Feeds

MS issues eleventh hour Snapshot bug workaround

Rush to fix serious ActiveX flaw

Top 5 reasons to deploy VMware with Tegile

Microsoft has taken the unusual step of issuing a workaround for a new security bug involving Microsoft Office a day before its regular Patch Tuesday update.

Hacking attacks targeting a vulnerability in the Snapshot Viewer ActiveX control for Microsoft Access prompted Redmond's security gnomes to issue an advisory on Monday. The flaw affects the Snapshot Viewer in Microsoft Office Access 2000, 2002 and 2003. Snapshot Viewer displays summaries of Microsoft Office Access reports without requiring Access itself to be run.

Redmond said the flaw has become the focus of targeted attacks. Attack scenarios involve tricking users into visiting sites containing rogue ActiveX controls designed to exploit the vulnerability. If successful the approach would allow hackers to obtain the same rights as logged-on users to compromised machines.

Although Microsoft has not yet corrected the underlying vulnerability, it has several suggestions* on how to set a kill bit to disable an unwanted ActiveX control. Some of these involve preventing COM objects from running in Internet Explorer, or disabling scripting. The first of these means using the Registry Editor, where mistakes can really screw up your system, while the second might leave users unable to use many websites normally. Given these choices, less technically knowledgeable Windows users might do better to use either Firefox or Opera pending the availability of a patch, which Microsoft has begun to develop.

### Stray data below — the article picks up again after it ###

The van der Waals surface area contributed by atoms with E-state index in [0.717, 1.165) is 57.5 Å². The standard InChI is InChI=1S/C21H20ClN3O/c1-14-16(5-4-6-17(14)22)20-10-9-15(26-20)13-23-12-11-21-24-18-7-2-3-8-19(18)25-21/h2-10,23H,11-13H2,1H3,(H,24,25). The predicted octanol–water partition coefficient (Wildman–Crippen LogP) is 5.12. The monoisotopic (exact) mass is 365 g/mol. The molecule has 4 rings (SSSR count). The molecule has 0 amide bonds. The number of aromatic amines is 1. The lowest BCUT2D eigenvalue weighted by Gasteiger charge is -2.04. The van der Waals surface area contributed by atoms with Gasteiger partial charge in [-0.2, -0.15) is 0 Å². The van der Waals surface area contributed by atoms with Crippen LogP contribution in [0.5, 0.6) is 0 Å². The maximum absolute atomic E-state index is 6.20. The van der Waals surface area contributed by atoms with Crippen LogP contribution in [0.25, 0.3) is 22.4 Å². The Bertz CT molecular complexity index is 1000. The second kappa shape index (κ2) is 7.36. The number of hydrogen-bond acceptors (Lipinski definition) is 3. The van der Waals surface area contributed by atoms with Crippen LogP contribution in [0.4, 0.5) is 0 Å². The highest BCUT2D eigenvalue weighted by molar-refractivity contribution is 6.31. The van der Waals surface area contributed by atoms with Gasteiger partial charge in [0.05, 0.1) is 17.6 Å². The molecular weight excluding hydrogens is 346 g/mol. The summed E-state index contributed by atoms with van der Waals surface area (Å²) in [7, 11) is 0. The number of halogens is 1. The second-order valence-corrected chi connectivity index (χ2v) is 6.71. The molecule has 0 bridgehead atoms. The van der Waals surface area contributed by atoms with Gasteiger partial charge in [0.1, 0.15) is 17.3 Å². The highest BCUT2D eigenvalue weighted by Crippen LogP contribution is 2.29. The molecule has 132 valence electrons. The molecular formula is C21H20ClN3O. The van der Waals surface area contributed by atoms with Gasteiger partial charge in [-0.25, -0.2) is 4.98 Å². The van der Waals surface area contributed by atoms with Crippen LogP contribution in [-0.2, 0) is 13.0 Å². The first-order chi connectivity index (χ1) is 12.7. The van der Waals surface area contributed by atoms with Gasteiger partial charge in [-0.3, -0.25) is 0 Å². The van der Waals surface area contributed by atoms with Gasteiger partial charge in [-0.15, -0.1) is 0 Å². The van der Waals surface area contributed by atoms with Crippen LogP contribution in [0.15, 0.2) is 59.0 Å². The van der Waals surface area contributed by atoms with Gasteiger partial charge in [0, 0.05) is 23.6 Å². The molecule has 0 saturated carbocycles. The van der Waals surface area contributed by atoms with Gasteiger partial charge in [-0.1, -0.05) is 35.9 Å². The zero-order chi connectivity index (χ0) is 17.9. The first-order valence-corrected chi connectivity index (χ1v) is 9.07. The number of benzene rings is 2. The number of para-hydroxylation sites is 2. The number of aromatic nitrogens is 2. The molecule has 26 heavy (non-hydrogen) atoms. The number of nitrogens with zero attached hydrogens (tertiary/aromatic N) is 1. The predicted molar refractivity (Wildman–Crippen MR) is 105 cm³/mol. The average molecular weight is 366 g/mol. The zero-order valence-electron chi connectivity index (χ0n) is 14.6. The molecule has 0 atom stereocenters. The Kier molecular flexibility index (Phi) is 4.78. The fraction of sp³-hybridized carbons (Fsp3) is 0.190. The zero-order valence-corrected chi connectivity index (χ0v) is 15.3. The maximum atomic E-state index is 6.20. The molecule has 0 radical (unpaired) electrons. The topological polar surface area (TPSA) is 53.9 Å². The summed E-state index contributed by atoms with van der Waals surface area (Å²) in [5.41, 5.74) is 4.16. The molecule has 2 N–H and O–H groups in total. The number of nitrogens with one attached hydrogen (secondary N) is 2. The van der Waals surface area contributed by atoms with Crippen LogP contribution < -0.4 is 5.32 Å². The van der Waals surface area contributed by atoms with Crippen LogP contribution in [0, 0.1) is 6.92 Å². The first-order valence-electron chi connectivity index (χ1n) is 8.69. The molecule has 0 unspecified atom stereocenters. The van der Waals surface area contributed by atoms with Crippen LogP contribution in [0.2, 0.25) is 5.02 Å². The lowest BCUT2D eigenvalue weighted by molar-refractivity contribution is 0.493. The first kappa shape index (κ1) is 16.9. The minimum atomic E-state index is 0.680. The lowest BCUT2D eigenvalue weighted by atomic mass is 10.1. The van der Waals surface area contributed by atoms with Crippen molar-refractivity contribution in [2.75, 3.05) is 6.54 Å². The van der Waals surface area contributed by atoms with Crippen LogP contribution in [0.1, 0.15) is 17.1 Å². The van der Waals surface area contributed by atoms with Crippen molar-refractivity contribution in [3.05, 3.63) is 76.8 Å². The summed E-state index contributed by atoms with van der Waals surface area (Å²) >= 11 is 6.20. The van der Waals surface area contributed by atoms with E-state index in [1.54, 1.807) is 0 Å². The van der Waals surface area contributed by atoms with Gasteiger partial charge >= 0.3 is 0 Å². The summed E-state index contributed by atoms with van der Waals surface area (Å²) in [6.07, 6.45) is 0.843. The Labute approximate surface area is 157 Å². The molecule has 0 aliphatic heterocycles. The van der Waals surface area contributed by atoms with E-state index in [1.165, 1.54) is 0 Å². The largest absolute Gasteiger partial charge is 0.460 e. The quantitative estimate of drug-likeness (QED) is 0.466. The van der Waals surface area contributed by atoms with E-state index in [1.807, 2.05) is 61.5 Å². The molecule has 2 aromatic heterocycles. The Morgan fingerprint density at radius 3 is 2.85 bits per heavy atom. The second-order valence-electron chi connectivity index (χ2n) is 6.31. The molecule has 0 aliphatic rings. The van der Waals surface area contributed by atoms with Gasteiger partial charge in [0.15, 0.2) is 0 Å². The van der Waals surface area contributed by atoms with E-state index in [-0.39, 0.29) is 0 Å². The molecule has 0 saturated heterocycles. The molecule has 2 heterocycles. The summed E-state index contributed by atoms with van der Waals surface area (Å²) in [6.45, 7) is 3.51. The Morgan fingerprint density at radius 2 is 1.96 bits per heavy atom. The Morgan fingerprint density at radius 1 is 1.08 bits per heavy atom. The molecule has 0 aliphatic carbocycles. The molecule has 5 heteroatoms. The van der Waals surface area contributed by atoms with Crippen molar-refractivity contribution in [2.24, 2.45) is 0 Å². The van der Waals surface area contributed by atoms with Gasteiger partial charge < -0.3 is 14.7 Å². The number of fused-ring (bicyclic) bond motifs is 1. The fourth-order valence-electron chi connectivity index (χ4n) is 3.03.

ActiveX controls are a perennial source of security problems which Microsoft plans to finally address in the bundle of security enhancements due to ship with IE8. The list of problems with the technology (frankly too long and painful to list here) goes back to the genesis of Internet Explorer or, to put it another way, a time when Billie Piper was best known as a companion of Chris Evans, rather than Doctor Who. ®

* Any time we see an advisory with three or four suggested workarounds instead of one, we can't help but think none of them work particularly well.

Intelligent flash storage arrays

More from The Register

next story
You really need to do some tech support for Aunty Agnes
Free anti-virus software, expires, stops updating and p0wns the world
USB coding anarchy: Consider all sticks licked
Thumb drive design ruled by almighty buck
Attack reveals 81 percent of Tor users but admins call for calm
Cisco Netflow a handy tool for cheapskate attackers
Privacy bods offer GOV SPY VICTIMS a FREE SPYWARE SNIFFER
Looks for gov malware that evades most antivirus
Patch NOW! Microsoft slings emergency bug fix at Windows admins
Vulnerability promotes lusers to domain overlords ... oops
Oi, Europe! Tell US feds to GTFO of our servers, say Microsoft and pals
By writing a really angry letter about how it's harming our cloud business, ta
prev story

Whitepapers

Why cloud backup?
Combining the latest advancements in disk-based backup with secure, integrated, cloud technologies offer organizations fast and assured recovery of their critical enterprise data.
A strategic approach to identity relationship management
ForgeRock commissioned Forrester to evaluate companies’ IAM practices and requirements when it comes to customer-facing scenarios versus employee-facing ones.
Reg Reader Research: SaaS based Email and Office Productivity Tools
Read this Reg reader report which provides advice and guidance for SMBs towards the use of SaaS based email and Office productivity tools.
The Heartbleed Bug: how to protect your business with Symantec
What happens when the next Heartbleed (or worse) comes along, and what can you do to weather another chapter in an all-too-familiar string of debilitating attacks?
New hybrid storage solutions
Tackling data challenges through emerging hybrid storage solutions that enable optimum database performance whilst managing costs and increasingly large data stores.